The St. Louis Women’s March will be Saturday, Jan. 20
By SHERI GASSAWAY
Thousands of St. Louisans are expected to hit the streets Saturday, Jan. 20 for the second St. Louis Women’s March to further the advancement of gender equality and women’s issues in politics and local actions.
The St. Louis march, which takes place the day before the national Women’s March in Las Vegas, will begin at 10 a.m. in downtown St. Louis. It will begin at Union Station, proceed down Market Street and end at the Old Courthouse.
The Las Vegas event, called Power to the Polls, will launch a national voter registration tour targeting swing states to register new voters and to channel the energy and activism of the Women’s March into tangible strategies and concrete wins in 2018.
MARCH. ACT. VOTE.
The theme of the local march is “March. Act. Vote. in honor of your own truth,” said Lauren Davis, one of the event’s organizers.
“Our mission is two-fold,” Davis said. “It’s to stand side-by-side in solidarity realizing that we all face unique circumstances with different objectives and to make sure people are inspired to take action and vote.”
There will be two stages for rallies after the march: one on the west steps of the Old Courthouse and another near the New Courthouse. A list of guest speakers was not available as of Labor Tribune press time.
NEW ORGANIZING GROUP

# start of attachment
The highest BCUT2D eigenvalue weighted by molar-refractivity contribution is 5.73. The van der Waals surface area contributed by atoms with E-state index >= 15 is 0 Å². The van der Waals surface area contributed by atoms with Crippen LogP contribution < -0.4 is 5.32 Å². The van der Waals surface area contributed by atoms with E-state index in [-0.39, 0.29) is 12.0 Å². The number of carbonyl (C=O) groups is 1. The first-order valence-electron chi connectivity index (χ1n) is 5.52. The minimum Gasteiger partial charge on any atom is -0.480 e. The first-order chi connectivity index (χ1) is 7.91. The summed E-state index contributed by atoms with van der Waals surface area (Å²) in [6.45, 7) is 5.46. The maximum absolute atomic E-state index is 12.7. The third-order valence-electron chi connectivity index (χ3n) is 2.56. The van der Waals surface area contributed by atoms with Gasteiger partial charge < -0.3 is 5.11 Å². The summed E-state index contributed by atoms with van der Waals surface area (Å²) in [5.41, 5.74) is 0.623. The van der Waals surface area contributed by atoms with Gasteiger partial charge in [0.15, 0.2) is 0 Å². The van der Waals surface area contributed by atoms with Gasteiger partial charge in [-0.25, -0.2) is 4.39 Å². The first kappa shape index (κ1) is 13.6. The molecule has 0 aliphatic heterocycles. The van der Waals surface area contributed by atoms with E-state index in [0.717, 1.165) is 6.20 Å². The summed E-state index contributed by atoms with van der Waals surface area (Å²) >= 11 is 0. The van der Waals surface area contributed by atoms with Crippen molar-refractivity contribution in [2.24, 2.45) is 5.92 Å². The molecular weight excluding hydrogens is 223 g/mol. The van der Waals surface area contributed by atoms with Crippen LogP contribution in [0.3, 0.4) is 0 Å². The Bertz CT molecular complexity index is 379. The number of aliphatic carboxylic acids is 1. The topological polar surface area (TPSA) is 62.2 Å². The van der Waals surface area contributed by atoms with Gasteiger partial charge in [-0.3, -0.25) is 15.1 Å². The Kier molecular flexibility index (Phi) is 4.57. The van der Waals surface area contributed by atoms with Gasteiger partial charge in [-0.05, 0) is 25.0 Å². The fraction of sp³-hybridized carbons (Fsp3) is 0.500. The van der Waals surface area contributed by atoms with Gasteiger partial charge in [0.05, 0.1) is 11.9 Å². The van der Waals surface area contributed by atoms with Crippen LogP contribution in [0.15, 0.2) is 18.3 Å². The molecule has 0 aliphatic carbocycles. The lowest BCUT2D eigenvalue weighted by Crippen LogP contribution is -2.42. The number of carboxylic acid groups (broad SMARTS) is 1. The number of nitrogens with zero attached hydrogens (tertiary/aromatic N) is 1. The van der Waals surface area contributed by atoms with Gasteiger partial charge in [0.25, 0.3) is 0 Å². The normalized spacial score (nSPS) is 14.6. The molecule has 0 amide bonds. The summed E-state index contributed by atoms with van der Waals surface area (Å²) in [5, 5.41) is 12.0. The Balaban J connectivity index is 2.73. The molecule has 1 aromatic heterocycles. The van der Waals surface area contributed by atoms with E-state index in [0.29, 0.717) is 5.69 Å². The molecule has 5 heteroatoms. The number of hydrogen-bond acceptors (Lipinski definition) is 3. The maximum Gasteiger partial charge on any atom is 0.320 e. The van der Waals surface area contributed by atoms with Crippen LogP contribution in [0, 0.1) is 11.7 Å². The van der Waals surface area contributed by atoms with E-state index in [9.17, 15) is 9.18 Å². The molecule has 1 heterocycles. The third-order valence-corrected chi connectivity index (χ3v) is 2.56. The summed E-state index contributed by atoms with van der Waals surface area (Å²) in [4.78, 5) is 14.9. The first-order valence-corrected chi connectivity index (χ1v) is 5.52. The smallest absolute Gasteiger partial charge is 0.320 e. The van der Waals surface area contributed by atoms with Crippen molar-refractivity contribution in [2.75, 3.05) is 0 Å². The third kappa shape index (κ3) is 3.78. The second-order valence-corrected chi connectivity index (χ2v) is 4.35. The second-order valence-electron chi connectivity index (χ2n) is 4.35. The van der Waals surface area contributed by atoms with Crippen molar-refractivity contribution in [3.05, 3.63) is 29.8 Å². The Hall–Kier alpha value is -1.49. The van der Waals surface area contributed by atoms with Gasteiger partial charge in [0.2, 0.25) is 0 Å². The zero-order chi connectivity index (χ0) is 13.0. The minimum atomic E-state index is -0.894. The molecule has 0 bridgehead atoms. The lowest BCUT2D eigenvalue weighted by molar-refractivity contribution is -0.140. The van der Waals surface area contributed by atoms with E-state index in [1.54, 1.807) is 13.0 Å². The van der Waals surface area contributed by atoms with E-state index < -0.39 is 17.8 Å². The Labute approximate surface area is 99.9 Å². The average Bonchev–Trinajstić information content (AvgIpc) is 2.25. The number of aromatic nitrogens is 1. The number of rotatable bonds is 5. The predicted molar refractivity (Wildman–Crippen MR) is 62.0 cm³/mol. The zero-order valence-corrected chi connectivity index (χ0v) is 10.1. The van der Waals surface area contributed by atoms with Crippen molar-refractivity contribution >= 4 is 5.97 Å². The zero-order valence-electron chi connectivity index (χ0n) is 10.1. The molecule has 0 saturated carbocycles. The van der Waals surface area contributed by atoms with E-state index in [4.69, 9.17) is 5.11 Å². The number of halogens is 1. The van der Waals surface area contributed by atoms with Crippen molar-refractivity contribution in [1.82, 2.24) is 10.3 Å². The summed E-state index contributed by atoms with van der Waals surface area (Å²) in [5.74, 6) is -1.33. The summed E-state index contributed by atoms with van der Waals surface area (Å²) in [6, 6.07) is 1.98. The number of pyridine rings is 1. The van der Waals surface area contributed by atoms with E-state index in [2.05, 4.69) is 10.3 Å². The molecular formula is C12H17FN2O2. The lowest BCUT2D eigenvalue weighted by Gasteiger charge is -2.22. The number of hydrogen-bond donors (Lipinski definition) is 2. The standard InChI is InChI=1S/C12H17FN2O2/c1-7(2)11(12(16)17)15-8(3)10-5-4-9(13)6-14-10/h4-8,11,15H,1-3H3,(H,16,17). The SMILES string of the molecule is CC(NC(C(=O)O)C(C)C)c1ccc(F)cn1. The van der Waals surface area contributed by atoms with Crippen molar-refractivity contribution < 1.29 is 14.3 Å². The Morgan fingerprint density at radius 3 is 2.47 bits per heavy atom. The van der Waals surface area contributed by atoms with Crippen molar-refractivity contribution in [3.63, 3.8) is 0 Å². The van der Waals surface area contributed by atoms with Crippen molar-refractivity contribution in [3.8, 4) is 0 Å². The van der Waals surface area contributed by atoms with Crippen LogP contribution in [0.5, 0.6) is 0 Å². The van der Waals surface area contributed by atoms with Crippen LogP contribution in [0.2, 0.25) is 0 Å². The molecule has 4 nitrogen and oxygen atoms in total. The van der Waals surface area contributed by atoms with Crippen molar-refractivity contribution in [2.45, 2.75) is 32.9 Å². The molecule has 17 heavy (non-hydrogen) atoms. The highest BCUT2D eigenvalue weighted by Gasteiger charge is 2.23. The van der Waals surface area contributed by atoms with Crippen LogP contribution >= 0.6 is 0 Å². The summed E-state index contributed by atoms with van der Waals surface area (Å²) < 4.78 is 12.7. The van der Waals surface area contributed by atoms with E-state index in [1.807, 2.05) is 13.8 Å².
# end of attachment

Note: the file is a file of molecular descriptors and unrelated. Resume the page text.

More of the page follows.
Originally, it was unclear whether or not there would be a St. Louis march, Davis said. The official St. Louis March Facebook page was not created until Jan. 6.
“The group planning this year’s march is different from last year,” Davis said. “After finding out that there was an absence of planning, a diverse group of us jumped into action and formed several committees to get the work done.”
HISTORY OF NATIONAL WOMEN’S MARCH
The idea for the Women’s March on Washington originated shortly after the 2016 election by a diverse group of women who were unhappy with Donald Trump’s win and trying to figure out how move forward while facing national and international concern and fear.
Those feelings were sparked by the campaign rhetoric of the election cycle in which Trump took aim at women, immigrants, the African American and Latino communities, those with diverse religious faiths, the LGBTQ community, people with disabilities, the economically impoverished and survivors of sexual assault.
The concept for the Jan. 21, 2017 march started from a single post on Facebook and quickly grew into a mobilized, nationwide effort, which resulted in 673 sister marches across the world that attracted nearly five million people.
Like the national event, last year’s St. Louis march unfolded in the same manner, attracting an estimated 20,000 women, men and children.
TO GET INVOLVED
For more information on the St. Louis march or to get involved, visit stlwomensmarch.com.